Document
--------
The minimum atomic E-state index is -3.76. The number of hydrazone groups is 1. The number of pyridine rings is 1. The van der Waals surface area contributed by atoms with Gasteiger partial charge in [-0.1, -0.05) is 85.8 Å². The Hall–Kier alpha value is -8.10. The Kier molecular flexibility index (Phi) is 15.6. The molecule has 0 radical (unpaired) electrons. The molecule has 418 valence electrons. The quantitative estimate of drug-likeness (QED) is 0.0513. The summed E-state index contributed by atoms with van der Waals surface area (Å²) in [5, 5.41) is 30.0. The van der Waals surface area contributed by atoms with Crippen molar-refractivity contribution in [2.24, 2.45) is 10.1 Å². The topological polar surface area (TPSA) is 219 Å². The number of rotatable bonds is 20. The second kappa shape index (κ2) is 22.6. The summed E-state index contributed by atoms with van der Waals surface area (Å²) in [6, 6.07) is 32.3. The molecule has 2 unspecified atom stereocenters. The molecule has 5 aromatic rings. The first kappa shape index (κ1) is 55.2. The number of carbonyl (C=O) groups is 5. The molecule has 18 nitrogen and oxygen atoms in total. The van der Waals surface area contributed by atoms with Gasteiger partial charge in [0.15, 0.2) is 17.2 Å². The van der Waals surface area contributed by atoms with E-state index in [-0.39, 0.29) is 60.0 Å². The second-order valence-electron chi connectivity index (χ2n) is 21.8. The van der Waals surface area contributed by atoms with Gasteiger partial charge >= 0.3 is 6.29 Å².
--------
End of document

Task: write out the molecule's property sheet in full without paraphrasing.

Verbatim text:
The minimum atomic E-state index is -3.76. The number of hydrazone groups is 1. The number of pyridine rings is 1. The van der Waals surface area contributed by atoms with Gasteiger partial charge in [-0.1, -0.05) is 85.8 Å². The Hall–Kier alpha value is -8.10. The Kier molecular flexibility index (Phi) is 15.6. The molecule has 0 radical (unpaired) electrons. The molecule has 418 valence electrons. The quantitative estimate of drug-likeness (QED) is 0.0513. The summed E-state index contributed by atoms with van der Waals surface area (Å²) in [5, 5.41) is 30.0. The van der Waals surface area contributed by atoms with Crippen molar-refractivity contribution in [2.24, 2.45) is 10.1 Å². The topological polar surface area (TPSA) is 219 Å². The number of rotatable bonds is 20. The second kappa shape index (κ2) is 22.6. The summed E-state index contributed by atoms with van der Waals surface area (Å²) in [6, 6.07) is 32.3. The molecule has 2 unspecified atom stereocenters. The molecule has 5 aromatic rings. The first kappa shape index (κ1) is 55.2. The number of carbonyl (C=O) groups is 5. The molecule has 18 nitrogen and oxygen atoms in total. The van der Waals surface area contributed by atoms with Gasteiger partial charge in [0.15, 0.2) is 17.2 Å². The van der Waals surface area contributed by atoms with E-state index in [-0.39, 0.29) is 60.0 Å². The second-order valence-electron chi connectivity index (χ2n) is 21.8. The van der Waals surface area contributed by atoms with Gasteiger partial charge >= 0.3 is 6.29 Å².